United Nations
Development Programme (UNDP), African Union, and European Union. A 2008 capstone doctrine entitled "United Nations Peacekeeping
Peacekeeping
Operations: Principles and Guidelines"[86] incorporates and builds on the Brahimi analysis. One of the main issues that the Brahimi report identifies is the lack of coordination and planning of the Peacekeeping
Peacekeeping
Operations. Also, the difference between the objectives of the Peacekeeping
Peacekeeping
Operations and the resources destined to fund the missions. Therefore, the report asks the Security Council to make clear the goals and the resources to accomplish them. According to Fearon and Laitin, the Brahimi Report provides a political instrument for the secretary-general to negotiate with the Security Council the goals, the troops, and the resources need it to the operations. This instrument tries to avoid the cases of underfunding presented in Missions such as in Bosnia, Somalia, and Sierra Leone.[87] Christine Gray analyses the issues of implementing the recommendations of the Brahimi Report. She explains the difficulty in implementing these recommendations. In particular, in reducing the gap between the mandates of Security Council and the actual resources devoted to implementing them.[88] See also[edit]

United Nations
United Nations
portal

Wikimedia Commons has media related to United Nations
United Nations
peacekeeping missions.

AFP Peacekeeping
Peacekeeping
Operations Center Bangladesh
Bangladesh
UN Peacekeeping
Peacekeeping
Force List of United Nations
United Nations
peacekeeping missions List of countries by number of UN peacekeepers List of countries where UN peacekeepers are currently deployed List of non-UN peacekeeping missions Multinational Force and Observers Military operations other than war PKSOI Temporary International Presence in Hebron Timeline of UN peacekeeping missions Three Block War Peacebuilding

References[edit]

^ a b United Nations
United Nations
Peacekeeping. "Department of Peacekeeping Operations(DPKO)". United Nations
United Nations
Peacekeeping. Retrieved 2012-10-03.  ^ " United Nations
United Nations
Peacekeeping". Retrieved 23 October 2014.  ^ United Nations
United Nations
Peacekeeping. "Department of Field Support(DFS)". United Nations
United Nations
Peacekeeping. Retrieved 2012-10-03.  ^ Home Jobs Donate Offices. "Nonviolent Peaceforce". Nonviolent Peaceforce. Retrieved 2012-07-17.  ^ a b c Fortna, Page (2008). Does Peacekeeping
Peacekeeping
Work?: Shaping Belligerents' Choices after Civil War. Princeton University Press. pp. Chapter 7.  ^ Doyle, Michael W.; Sambanis, Nicholas (2007). "The UN Record On Peacekeeping
Peacekeeping
Operations". International Journal. 63 (3).  ^ 10 Tactical Air Group: Canadian Contingent Multinational Force and Observers Handbook (unclassified), page A-1. DND, Ottawa, 1986. ^ "The African Peace and Security Architecture is already proving useful even though it is still work in progress". dandc.eu. 27 August 2013. Retrieved 14 November 2013.  ^ Rachel, Julian; Schweitzer, Christine (2015). "The Origins And Development of Unarmed Civilian Peacekeeping". Peace Review. 27 (1): 1–8.  ^ a b "History of Peacekeeping". United Nations. Retrieved 17 April 2016.  ^ "UNTSO Background". United Nations. Retrieved 17 April 2016.  ^ "UNMOGIP Background". United Nations. Retrieved 17 April 2016.  ^ Duffey, Tamara (2000). "Cultural Issues in Contemporary Peacekeeping". International Peacekeeping. 7 (1).  ^ "UNEF Mandate". United Nations. Retrieved 17 April 2016.  ^ a b "The Early Years of UN Peacekeeping". United Nations. Retrieved 17 April 2016.  ^ "ONUC". United Nations. Retrieved 17 April 2016.  ^ "Beyond Peace Deals: The United Nations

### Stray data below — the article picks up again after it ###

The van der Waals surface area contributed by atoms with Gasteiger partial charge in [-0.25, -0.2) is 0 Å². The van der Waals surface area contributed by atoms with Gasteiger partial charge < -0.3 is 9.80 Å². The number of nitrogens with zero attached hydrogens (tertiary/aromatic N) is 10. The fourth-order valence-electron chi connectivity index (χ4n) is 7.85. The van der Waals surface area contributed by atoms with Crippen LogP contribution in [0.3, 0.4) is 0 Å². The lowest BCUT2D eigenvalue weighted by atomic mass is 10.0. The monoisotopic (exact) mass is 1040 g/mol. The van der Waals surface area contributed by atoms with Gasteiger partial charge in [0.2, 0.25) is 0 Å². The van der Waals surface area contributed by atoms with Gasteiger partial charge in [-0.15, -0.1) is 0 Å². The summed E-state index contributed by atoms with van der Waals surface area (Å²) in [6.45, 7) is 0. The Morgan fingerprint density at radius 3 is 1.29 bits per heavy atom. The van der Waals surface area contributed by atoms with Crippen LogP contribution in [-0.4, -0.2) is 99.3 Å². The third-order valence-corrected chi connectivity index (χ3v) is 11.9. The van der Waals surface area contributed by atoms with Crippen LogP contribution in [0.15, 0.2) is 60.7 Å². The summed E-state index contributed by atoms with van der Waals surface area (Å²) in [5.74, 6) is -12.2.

United Nations
Experiment in "Peacebuilding"".  ^ a b "UN Security Council Takes a Historic Stand Supporting Abortion Access for Women Raped in War
War
/ Library / Homepage". AWID. Archived from the original on 2013-12-03. Retrieved 2013-10-28.  ^ a b c d "OHCHR -". www.ohchr.org.  ^ "Contributors to United Nations
United Nations
peacekeeping operations" (PDF).  ^ "Troop and police contributors". Retrieved 2016-10-07.  ^ "Background Note - United Nations
United Nations
Peacekeeping
Peacekeeping
Operations".  ^ " United Nations
United Nations
peacekeeping - Fatalities By Year up to 30 June 2014" (PDF).  ^ " United Nations
United Nations
Peacekeepers - How are peacekeepers compensated?". Retrieved 23 October 2014.  ^ " Peacekeeping
Peacekeeping
Fact Sheet". United Nations. Retrieved 2010-12-20.  ^ Office of the Special
Special
Adviser on Gender Issues and the Advancement of Women (2013). "Landmark Resolution on Women Peace and Security", United Nations. http://www.un.org/womenwatch/osagi/wps/#resolution ^ United Nations
United Nations
Security Council (October 31, 2000) "Resolution 1325", S/RES/1325, United Nations. ^ United Nations
United Nations
Department of Peacekeeping Operations and Department of Field Support (2010). "Ten-year Impact Study on Implementation of UN Security Council Resolution 1325 (2000) on Women, Peace and Security in Peacekeeping", United Nations, p. 9-10. https://www.un.org/en/peacekeeping/documents/10year_impact_study_1325.pdf ^ "Gender statistics. United Nations
United Nations
Peacekeeping". www.un.org. Retrieved 2016-09-06.  ^ "Women in Peacekeeping. United Nations
United Nations
Peacekeeping". www.un.org. Retrieved 2016-09-06.  ^ " United Nations
United Nations
Peacekeeping". www.un.org. Retrieved 2016-09-06.  ^ Fortna, Virginia Page (2008). Does Peacekeeping
Peacekeeping
Work? Shaping Belligerents' Choices After Civil War. Princeton: Princeton University Press. p. 175.  ^ Fortna, Virginia Page (2008). "4". Does Peacekeeping
Peacekeeping